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The Palestinian Question

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JE Langomez

on 1 December 2012

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Transcript of The Palestinian Question

The Palestinian Question By J.E. Langomez & Aline Jacinto Lebanon Origins The conflict in Palestine encompasses a time period that spans not just starting from the creation of the Israeli state, but from centuries starting from the ancient era.

It is imperative that in order to have a knowledgeable grasp of the Palestinian Question, a thorough reading of its regional history must first be done in order to have a clear understanding of the cultural, ethnic, and legal conflicts that are currently present in the issue. Events Leading to Israel's Creation Held in the year of 1897 of August 29 to 31, it formulated the Basel program, founded the Zionist Organization, and made the Hatikvah as its anthem. Contemporary Era The existence of a Jewish state has further escalated tensions within the Arabic region. Arab states wish to get rid of Israel from the Middle East. Armed conflict has affected other factors such as economic, social, politcal, et al. Basic Info Capital City: Beirut

Government Type: Republic

Independence: 22 November 1943

Current Head of State: President Michel Sulayman (since 25 May 2008)

Current Head of Government: Prime Minister Najib Miqati (since 7 July 2011)

Total Territorial Area: 10,400 sq km (terrestrial and fluvial)

Bordering Countries: Israel & Syria Israel Basic Info Capital City: Tel Aviv

Government Type: Parliamentary Democracy

Independence: 14 May 1948

Current Head of State: President Shimon Peres (since 15 July 2007)

Current Head of Government: Prime Minister Binyamin Netanyahu (since 31 March 2009)

Total Territorial Area: 20,770 sq km (terrestrial and fluvial)

Bordering Countries: Egypt, Jordan, Lebanon, Syria 1. CIA Factbook

2. Jewish Virtual Library: http://www.jewishvirtuallibrary.org

3. History of Lebanon, Our Lady of Lebanon Maronite Catholic Church

4. History of Lebanon, Lebanese Global Information Center: http://www.lgic.org/en/history.php

5. History World: http://www.historyworld.net/

6. Biblical Scriptures (New International Version)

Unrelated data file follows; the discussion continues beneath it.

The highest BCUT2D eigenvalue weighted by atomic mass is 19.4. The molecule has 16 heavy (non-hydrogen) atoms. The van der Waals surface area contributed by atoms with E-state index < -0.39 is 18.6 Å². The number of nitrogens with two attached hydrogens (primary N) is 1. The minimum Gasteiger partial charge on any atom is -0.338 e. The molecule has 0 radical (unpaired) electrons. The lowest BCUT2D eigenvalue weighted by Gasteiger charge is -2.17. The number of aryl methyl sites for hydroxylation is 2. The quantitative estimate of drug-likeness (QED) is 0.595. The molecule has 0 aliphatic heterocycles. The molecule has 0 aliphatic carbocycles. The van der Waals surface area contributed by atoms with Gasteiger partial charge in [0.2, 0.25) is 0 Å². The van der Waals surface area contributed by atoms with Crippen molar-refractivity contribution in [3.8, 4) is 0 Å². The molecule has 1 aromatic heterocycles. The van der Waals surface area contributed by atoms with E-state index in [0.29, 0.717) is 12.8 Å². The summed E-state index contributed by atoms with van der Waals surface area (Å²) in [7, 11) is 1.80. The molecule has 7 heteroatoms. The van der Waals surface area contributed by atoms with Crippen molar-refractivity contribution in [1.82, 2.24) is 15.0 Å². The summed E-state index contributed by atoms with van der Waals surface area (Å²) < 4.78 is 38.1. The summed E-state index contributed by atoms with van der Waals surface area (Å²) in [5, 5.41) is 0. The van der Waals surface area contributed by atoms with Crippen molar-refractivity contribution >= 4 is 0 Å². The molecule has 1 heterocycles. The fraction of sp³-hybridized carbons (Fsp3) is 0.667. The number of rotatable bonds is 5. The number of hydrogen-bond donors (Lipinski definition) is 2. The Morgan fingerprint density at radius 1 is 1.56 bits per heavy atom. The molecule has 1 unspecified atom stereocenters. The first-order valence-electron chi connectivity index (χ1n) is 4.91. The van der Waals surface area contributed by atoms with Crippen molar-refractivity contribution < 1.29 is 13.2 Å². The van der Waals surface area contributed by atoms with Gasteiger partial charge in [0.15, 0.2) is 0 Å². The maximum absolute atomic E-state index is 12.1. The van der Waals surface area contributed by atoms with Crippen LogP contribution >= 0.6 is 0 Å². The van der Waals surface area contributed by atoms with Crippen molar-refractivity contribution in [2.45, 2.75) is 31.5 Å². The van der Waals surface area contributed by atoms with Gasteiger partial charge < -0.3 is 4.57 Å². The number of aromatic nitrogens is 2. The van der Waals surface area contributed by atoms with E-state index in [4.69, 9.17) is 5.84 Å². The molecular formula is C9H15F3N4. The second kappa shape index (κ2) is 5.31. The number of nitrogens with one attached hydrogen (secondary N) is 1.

7. Israel Ministry of Foreign Affairs: http://www.mfa.gov.il/MFA/Peace+Process/Guide+to+the+Peace+Process/Declaration+of+Establishment+of+State+of+Israel.htm

8. Armed Struggle and the Search for State: The Palestinian National Movement, 1949 - 1993 by Yezid Sayigh

9. Report by the United Kingdom on the Mandate of Palestine and Transjordan: http://unispal.un.org/UNISPAL.NSF/0/A87D21F4E57F2D0F052565E8004BACE0

10. Israel: A History by Martin Gilbert Sources: 1 1 The Jewish Prophet Abraham Even before the state of Israel was proclaimed, the conflict between Arabs and Jews had already been in existence. These people had problems with regards to their land, leadership, people, all coming from the degradation of religions, culture, et al. 2 For 500 years, the Phoenicians dominated the trade routes of the Mediterranean, spanning territories such as Cyprus, Crete, Sicily, Gibraltar, lower coastal regions of the Iberian Peninsula (now known as Spain and Portugal) , and of course, what is now known as modern day Lebanon, Palestine, and Israel. Even with the subsequent conquests by the Assyrians (875 – 608 BCE), the Babylonians (585 – 538 BCE), the Persians (538 BCE – 333 CE), and the Greeks (333 – 64 BCE), areas within the Lebanese-Palestinian region remained a vital trade hub in the Mediterranean coast due to the cosmopolitan heritage of the Canaanites which made these people able to easily adapt to different cultures present in the environment. The land which is now known as Israel, Palestine, and Lebanon was under Phoenician rule from 4000 BCE up to 875 BCE when the Assyrians invaded the region. The Canaanites who inhabited the region were called “Phoenicians” because of the Greek terminology (phoinos means ‘red’ in Greek) attributed to them due to the purple dye that they produced from murex seashells. Historical Origins The Jewish people trace their origin to Abraham who comes from the city of UR in Babylonia. Jewish mythos says that his father is an idol merchant. He questioned the faith of his father and searched for the truth. He came to believe that the entire universe was created by one man and taught his belief to others.

Eventually this one God that he was worshipping called to him, and made him an offer: if Abraham would leave his home and his family, then this creator would make him a great nation and bless him. Abraham accepted this offer, and the covenant between this creator and the Jewish people was established. Abraham had a son who is Isaac and he was called the ancestor of the Jewish people. Jewish Mythos
The rule of Israelites in the land of Israel starts with the conquests of Joshua (ca. 1250 BCE). The period from 1000-587 BCE is known as the "Period of the Kings". The most noteworthy kings were King David (1010-970 BCE), who made Jerusalem the capital of Israel; and his son Solomon (Shlomo, 970-931 BCE), who built the first temple in Jerusalem as prescribed in the Tanach (Old Testament). Jewish Conquests Solomon, inheriting a stable and United Kingdom of Israel, was free to indulge in the arts of peacetime. The Bible described his court as one of oriental wealth and splendour (there is no independent archaeological evidence of this). This wealth was achieved not by conquest but by trade, using a fleet of ships which bring to Israel 'gold, silver, ivory, apes and peacocks.

Solomon dies in about 920, starting the secessions of the Jewish tribes from the kingdom. Kingdom of Israel With the conquest of the regions, which now composes of Israel, Jordan, and Palestine, under the age of “Pax Romania”, intellectual and economic activities flourished, especially with cities such as Byblos, Sidon, and Tyre.